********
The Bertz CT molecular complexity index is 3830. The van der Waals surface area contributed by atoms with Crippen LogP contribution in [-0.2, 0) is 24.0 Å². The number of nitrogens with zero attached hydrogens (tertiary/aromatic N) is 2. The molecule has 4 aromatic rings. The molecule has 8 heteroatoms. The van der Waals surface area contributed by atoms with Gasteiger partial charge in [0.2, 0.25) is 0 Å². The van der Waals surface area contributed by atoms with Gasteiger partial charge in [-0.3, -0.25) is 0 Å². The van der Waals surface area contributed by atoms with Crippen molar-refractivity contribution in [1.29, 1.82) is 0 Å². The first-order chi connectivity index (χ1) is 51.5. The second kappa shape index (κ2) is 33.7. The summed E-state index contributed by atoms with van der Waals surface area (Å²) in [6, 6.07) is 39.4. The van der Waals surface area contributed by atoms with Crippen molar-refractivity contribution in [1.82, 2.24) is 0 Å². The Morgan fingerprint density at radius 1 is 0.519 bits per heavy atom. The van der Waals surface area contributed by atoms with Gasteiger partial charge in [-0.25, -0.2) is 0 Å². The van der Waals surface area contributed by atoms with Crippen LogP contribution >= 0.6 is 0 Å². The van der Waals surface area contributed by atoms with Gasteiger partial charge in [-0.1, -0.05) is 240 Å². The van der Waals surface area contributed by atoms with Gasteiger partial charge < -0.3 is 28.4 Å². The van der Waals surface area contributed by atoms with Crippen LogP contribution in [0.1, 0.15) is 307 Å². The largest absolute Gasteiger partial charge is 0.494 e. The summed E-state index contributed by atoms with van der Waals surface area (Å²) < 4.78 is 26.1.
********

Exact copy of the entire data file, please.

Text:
The Bertz CT molecular complexity index is 3830. The van der Waals surface area contributed by atoms with Crippen LogP contribution in [-0.2, 0) is 24.0 Å². The number of nitrogens with zero attached hydrogens (tertiary/aromatic N) is 2. The molecule has 4 aromatic rings. The molecule has 8 heteroatoms. The van der Waals surface area contributed by atoms with Gasteiger partial charge in [0.2, 0.25) is 0 Å². The van der Waals surface area contributed by atoms with Gasteiger partial charge in [-0.3, -0.25) is 0 Å². The van der Waals surface area contributed by atoms with Crippen molar-refractivity contribution in [1.29, 1.82) is 0 Å². The first-order chi connectivity index (χ1) is 51.5. The second kappa shape index (κ2) is 33.7. The summed E-state index contributed by atoms with van der Waals surface area (Å²) in [6, 6.07) is 39.4. The van der Waals surface area contributed by atoms with Crippen molar-refractivity contribution in [1.82, 2.24) is 0 Å². The Morgan fingerprint density at radius 1 is 0.519 bits per heavy atom. The van der Waals surface area contributed by atoms with Gasteiger partial charge in [-0.25, -0.2) is 0 Å². The van der Waals surface area contributed by atoms with Crippen LogP contribution >= 0.6 is 0 Å². The van der Waals surface area contributed by atoms with Gasteiger partial charge in [-0.1, -0.05) is 240 Å². The van der Waals surface area contributed by atoms with Gasteiger partial charge < -0.3 is 28.4 Å². The van der Waals surface area contributed by atoms with Crippen LogP contribution in [0.1, 0.15) is 307 Å². The largest absolute Gasteiger partial charge is 0.494 e. The summed E-state index contributed by atoms with van der Waals surface area (Å²) < 4.78 is 26.1.